14:30
aren't with store those files.
14:31
It's also on the provider to scale their infrastructure to meet customer demand.
14:39
So the benefits here is that the consumer doesn't have to install software on the machine.
14:45
Ah, Bacon used licenses very efficiently. If we talk a small business, maybe the business only has the money to purchase 12 licenses for a particular piece of software, but they have way more than 12 employees. Maybe they have 100 employees, and they all work different chefs.
15:03
But essentially they can work and share those licenses across the chefs
15:07
based on the software, the service model. So you end up purchasing less software licenses under this bottle.
15:16
However, the hearse, um, issues on, such as network dependence. You have to be connected to a network in order for you to use the service. You can't just call up a file on your local desktop a mark on that file with no network connection,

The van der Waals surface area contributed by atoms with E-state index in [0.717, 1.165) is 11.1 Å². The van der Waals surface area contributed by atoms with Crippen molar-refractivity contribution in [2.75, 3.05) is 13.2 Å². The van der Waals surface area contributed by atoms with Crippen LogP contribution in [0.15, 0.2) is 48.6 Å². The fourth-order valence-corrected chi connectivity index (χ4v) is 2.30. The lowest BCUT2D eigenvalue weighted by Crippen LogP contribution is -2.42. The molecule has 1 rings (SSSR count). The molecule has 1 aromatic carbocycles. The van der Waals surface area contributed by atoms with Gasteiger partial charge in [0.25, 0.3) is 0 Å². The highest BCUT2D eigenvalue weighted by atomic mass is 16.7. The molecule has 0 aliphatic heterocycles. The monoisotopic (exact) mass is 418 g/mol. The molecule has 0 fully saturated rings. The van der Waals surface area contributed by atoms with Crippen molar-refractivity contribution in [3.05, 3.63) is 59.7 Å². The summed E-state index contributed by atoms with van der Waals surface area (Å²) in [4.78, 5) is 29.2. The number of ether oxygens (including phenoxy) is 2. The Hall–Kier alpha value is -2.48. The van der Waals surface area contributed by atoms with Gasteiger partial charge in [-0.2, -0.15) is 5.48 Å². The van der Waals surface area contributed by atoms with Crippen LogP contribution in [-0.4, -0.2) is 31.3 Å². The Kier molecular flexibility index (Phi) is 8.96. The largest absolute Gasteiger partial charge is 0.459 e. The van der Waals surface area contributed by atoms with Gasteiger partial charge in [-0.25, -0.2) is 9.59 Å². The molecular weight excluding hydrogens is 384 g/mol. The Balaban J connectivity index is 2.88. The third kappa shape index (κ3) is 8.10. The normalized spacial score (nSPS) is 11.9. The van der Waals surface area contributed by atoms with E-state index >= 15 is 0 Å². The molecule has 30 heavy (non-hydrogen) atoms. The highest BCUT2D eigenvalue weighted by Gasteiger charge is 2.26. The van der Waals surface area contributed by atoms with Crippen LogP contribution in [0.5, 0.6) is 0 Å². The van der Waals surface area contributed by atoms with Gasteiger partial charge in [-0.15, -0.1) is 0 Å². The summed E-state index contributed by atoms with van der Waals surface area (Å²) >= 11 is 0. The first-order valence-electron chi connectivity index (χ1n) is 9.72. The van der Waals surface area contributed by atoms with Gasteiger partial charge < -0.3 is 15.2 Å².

15:33
There are always browser based rests. You can have main in the middle attacks. You could have man in the browser attacks. Anything that can attack a browser will also affect the software of the service.
15:45
And finally, not every piece of software is a painted it to be a service. Some software packages are more intense than others and require more resources than others. So not everything makes sense to offer as a service.
16:03
Next up, we have platform as a service, and this is where, like I said, customers get the tools, and the execution resource is to develop and test and deploy applications
16:15
so this could be part of a software as a service cloud. But consumers have a little bit more control on. They're able to develop their own applications. They're not dependent on the applications provided to them by the provider,
16:30